The 20-minute attack at Tree of Life Congregation in the Squirrel Hill neighborhood left six others wounded, including four police officers who dashed to the scene, authorities said.
The suspect, Robert Bowers, traded gunfire with police and was shot several times. Bowers, who was in fair condition at a hospital, was charged late Saturday with 29 federal counts, including hate crimes and weapons offenses. It wasn't immediately known if Bowers had an attorney to speak on his behalf.
"Please know that justice in this case will be swift and it will be severe," Scott Brady, the chief federal prosecutor in western Pennsylvania, said at a news conference, characterizing the slaughter as a "terrible and unspeakable act of hate."
The mass shooting came amid a rash of high-profile attacks in an increasingly divided country, one day after a Florida man was arrested and charged with mailing a series of pipe bombs to prominent Democrats and little more than a week before the midterm elections.
The killings also immediately reignited the longstanding national debate about guns: President Donald Trump said the outcome might have been different if the synagogue "had some kind of protection" from an armed guard, while Pennsylvania's Democratic Gov. Tom Wolf noted that once again "dangerous weapons are putting our citizens in harm's way."
Trump ordered flags at federal buildings throughout the U.S. to be flown at half-staff in "solemn respect" for the shooting victims. He said he planned to travel to Pittsburgh, but offered no details.
Authorities say that just before 10 a.m., Bower entered the large synagogue with an assault-style rifle and three handguns. Three separate congregations were conducting Sabbath services in different areas of the large building, according to Michael Eisenberg, the immediate past president of the Tree of Life. The Pennsylvania attorney general's office said it was told by victims that a brit milah - a ritual circumcision ceremony at which a baby boy also receives his Hebrew name - was also taking place, though law enforcement officials later said no children were among the dead or wounded.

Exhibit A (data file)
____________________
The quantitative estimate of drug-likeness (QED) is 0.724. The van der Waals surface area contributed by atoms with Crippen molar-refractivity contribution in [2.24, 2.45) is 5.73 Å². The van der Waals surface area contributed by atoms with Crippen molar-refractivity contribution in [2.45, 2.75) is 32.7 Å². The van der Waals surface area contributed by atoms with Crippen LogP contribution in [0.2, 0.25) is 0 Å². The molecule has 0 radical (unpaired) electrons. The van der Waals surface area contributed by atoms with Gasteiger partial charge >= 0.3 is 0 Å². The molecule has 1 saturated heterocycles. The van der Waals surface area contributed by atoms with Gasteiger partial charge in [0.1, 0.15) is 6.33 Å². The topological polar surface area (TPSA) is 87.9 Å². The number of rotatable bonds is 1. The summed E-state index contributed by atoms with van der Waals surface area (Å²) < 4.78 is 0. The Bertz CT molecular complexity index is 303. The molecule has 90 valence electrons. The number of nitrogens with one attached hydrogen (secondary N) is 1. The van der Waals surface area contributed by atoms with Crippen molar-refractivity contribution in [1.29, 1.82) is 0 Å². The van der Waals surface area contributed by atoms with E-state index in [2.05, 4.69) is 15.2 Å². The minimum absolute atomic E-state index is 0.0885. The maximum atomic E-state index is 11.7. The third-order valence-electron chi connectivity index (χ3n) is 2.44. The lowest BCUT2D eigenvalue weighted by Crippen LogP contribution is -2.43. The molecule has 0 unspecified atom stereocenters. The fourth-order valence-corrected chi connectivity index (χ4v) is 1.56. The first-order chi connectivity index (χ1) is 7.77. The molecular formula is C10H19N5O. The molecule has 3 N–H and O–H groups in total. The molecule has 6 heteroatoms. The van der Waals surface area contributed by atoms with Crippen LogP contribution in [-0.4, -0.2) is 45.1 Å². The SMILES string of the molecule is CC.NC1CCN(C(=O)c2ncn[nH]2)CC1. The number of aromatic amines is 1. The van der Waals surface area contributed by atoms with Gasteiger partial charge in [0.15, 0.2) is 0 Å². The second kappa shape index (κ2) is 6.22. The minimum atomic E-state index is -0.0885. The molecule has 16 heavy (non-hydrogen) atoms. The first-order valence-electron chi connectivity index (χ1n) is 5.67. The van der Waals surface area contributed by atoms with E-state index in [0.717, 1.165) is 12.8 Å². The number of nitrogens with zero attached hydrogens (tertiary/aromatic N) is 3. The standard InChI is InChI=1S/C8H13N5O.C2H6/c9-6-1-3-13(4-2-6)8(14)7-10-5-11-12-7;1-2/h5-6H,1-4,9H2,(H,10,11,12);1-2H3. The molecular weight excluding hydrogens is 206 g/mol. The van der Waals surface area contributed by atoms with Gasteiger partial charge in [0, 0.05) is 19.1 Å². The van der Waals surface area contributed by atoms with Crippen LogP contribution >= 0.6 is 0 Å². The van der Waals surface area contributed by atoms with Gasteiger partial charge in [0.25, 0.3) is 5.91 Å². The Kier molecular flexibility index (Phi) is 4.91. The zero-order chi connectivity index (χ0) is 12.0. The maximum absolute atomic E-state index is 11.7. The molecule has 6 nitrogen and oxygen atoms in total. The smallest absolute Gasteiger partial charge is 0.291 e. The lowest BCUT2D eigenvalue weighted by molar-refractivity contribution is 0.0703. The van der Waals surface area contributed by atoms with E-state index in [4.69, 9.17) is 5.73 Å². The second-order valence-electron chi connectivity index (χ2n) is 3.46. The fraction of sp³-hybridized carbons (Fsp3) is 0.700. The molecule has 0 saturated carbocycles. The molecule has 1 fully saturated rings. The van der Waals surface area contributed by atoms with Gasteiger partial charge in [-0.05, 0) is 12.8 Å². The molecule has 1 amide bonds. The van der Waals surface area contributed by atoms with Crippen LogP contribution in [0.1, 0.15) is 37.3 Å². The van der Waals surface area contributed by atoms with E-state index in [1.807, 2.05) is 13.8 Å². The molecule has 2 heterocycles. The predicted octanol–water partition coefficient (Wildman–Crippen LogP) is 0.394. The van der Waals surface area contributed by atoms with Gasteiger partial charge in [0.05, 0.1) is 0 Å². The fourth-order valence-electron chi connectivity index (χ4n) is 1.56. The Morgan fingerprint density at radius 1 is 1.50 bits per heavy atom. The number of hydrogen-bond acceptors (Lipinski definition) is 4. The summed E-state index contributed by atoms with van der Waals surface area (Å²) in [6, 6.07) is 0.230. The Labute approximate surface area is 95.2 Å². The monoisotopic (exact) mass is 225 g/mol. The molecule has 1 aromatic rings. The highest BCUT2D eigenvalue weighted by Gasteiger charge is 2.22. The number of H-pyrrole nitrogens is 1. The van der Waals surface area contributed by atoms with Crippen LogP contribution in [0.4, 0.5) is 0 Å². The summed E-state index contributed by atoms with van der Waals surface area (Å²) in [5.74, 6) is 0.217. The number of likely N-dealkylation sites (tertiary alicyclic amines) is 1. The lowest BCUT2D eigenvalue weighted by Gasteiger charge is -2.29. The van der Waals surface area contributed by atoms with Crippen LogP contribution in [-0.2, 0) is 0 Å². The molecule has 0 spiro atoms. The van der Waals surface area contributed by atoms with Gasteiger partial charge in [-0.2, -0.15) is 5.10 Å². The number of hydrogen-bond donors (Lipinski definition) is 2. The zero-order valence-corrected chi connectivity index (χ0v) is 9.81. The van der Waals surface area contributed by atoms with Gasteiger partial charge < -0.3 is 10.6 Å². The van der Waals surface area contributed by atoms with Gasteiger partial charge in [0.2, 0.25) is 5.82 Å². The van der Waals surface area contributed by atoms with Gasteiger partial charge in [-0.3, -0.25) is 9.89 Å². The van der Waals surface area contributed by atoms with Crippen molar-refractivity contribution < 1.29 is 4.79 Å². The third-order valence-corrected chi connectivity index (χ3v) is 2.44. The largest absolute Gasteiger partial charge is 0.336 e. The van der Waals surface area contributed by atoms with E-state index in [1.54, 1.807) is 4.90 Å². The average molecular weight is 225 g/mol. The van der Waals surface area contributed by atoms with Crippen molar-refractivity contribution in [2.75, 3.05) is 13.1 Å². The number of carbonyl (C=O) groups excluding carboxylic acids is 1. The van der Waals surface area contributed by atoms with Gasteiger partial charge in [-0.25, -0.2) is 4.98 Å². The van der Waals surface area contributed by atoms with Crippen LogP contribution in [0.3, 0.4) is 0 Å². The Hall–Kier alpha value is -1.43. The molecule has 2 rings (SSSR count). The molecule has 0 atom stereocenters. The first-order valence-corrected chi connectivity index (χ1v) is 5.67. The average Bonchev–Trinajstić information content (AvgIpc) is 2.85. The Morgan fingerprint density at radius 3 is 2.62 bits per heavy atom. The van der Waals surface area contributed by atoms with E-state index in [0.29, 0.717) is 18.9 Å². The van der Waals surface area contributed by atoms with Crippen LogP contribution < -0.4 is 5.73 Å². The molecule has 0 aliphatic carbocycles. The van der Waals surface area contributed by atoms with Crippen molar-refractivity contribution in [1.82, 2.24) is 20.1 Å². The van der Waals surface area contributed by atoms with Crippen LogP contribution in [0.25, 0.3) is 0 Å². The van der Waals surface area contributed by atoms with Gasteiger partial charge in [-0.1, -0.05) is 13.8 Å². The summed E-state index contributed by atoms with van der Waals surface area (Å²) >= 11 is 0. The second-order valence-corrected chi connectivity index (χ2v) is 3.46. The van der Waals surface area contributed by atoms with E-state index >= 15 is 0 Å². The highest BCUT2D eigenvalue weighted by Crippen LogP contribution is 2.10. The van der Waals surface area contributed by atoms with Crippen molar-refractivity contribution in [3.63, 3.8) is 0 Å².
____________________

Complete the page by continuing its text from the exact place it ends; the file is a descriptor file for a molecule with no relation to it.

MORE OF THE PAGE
"It is a very horrific crime scene," said a visibly moved Wendell Hissrich, the Pittsburgh public safety director. "It's one of the worst that I've seen."
The survivors included Daniel Leger, 70, a nurse and hospital chaplain who was in critical condition after undergoing surgery, his brother, Paul Leger, told the Pittsburgh Post-Gazette. Daniel Leger was scheduled to lead a service Saturday morning, he said.
The mass shooting raised immediate alarm in Jewish communities around the country. Authorities in New York City, Chicago and elsewhere increased security at Jewish centers.
Bob Jones, head of the FBI's Pittsburgh office, said that worshippers "were brutally murdered by a gunman targeting them simply because of their faith," though he cautioned the shooter's full motive was not yet known.
Bowers, who had no apparent criminal record, expressed virulently anti-Semitic views on a social media site called Gab, according to an Associated Press review of an archived version of the posts made under his name. The cover photo for his account featured a neo-Nazi symbol, and his recent posts included a photo of a fiery oven like those used in Nazi concentration camps used to cremate Jews during World War II.
Other posts referenced false conspiracy theories suggesting the Holocaust - in which an estimated 6 million Jews perished - was a hoax. He wrote of a Jewish "infestation," using a slur for Jews.
Gab confirmed Bowers had a profile on its website, which is popular with far-right extremists.